There are many benefits of sharing responsibility for management across a range of governmental agencies, industries and key partners, especially if an MPA is the size and complexity of the Great Barrier Reef (see Blue Solution - Sound legislative governance framework, esp cross-jurisdictional agreements (BB1), complementary legislation (BB2) and partnerships with key sectors (BB6). Similarly, working effectively to ensure a high level of coordination between agencies, as well as undertaking compliance planning and enforcement across the MPA, may appear difficult and costly, but the advantages have been shown to be well-worth the effort required. This may include the coordination of intelligence and information gathered from a range of sources over time which can lead to more effective management and enforcement. Having all users understand the locations of MPA and zone boundaries is also worth the effort. Not all methods to mark boundaries need to be expensive but they do need to be readily available and easy to interpret. There can be many benefits of effectively using technology to assist with field management, monitoring and enforcement. While such technology may not be cheap, long-term benefity are usually woth the expense


Various tools have evolved since the late 1970s to address the fact that management of the large and complex GBR is shared between the Australian Government and the State (Queensland) Government. There are 13 different federal and State government agencies directly involved in preparing, implementing and evaluating various management plans, strategies, programs and initiatives. A formal Intergovernmental Agreement ensures responsibility is shared by the various federal and State agencies. In addition, key industries and user groups also play important roles by assisting with some of the management challenges. The GBR is so complex that, rather than a single management plan, it has a comprehensive management system comprising a wide range of marine spatial plans and other management tools. The comprehensive Zoning Plan is one of the key management tools and is a critical component in helping to manage the multiple uses in the GBR. However, other spatial and temporal management tools and strategies are also used, each with a legislative basis in either Federal or Queensland legislation; including: • Plans of management for specific areas requiring detailed management provisions, e.g. limiting numbers or applying approved policies • Site plans and special management areas for specific high use areas or where special local arrangements are required • Other spatial restrictions, such as designated shipping lanes, Defence Training Areas, species-specific protection Areas • Other plans regulating use which may or may not be spatial and/or temporal – e.g. fishery management plans, species recovery plans and formal agreements with Traditional Owners GBR protection and management relies on collaborative efforts built upon partnerships between government agencies, Traditional Owners, stakeholders and community members, with activities both on the water and in the catchment. Field management is only one aspect of the overall management of the GBR. Field management is also a shared responsibility, coordinated by a specific group within GBRMPA comprising officers of the federal and State agencies. Sharing responsibility, resources and information are key management approaches. For example, a single report of an activity or incident may seem of little consequence but coordinating a wide range of information and intelligence across agencies and over time is likely to show patterns and high-use periods that assist with more effective management and enforcement.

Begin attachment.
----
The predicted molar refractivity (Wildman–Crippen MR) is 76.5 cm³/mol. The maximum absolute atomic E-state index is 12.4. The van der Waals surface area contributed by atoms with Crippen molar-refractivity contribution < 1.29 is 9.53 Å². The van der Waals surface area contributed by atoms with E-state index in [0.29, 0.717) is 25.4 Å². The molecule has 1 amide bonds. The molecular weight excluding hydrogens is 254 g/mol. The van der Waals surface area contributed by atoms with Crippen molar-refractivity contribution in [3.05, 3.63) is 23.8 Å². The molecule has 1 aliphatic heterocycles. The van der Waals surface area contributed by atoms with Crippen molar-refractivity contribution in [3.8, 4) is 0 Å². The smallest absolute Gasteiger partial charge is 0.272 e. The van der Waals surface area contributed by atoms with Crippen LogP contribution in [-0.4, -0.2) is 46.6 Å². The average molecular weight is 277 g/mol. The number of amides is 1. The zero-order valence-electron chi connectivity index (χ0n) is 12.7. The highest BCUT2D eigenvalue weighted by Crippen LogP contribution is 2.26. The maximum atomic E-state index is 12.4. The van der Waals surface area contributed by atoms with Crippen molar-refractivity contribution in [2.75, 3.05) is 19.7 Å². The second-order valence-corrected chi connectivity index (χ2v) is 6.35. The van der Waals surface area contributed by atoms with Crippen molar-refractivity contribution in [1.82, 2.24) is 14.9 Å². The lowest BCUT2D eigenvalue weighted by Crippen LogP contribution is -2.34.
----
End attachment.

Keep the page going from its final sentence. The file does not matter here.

Contributed by's picture

Jon C. Day ARC Centre for Coral Reef Studies, James Cook University

Other contributors

ARC Centre for Coral Reef Studies, James Cook University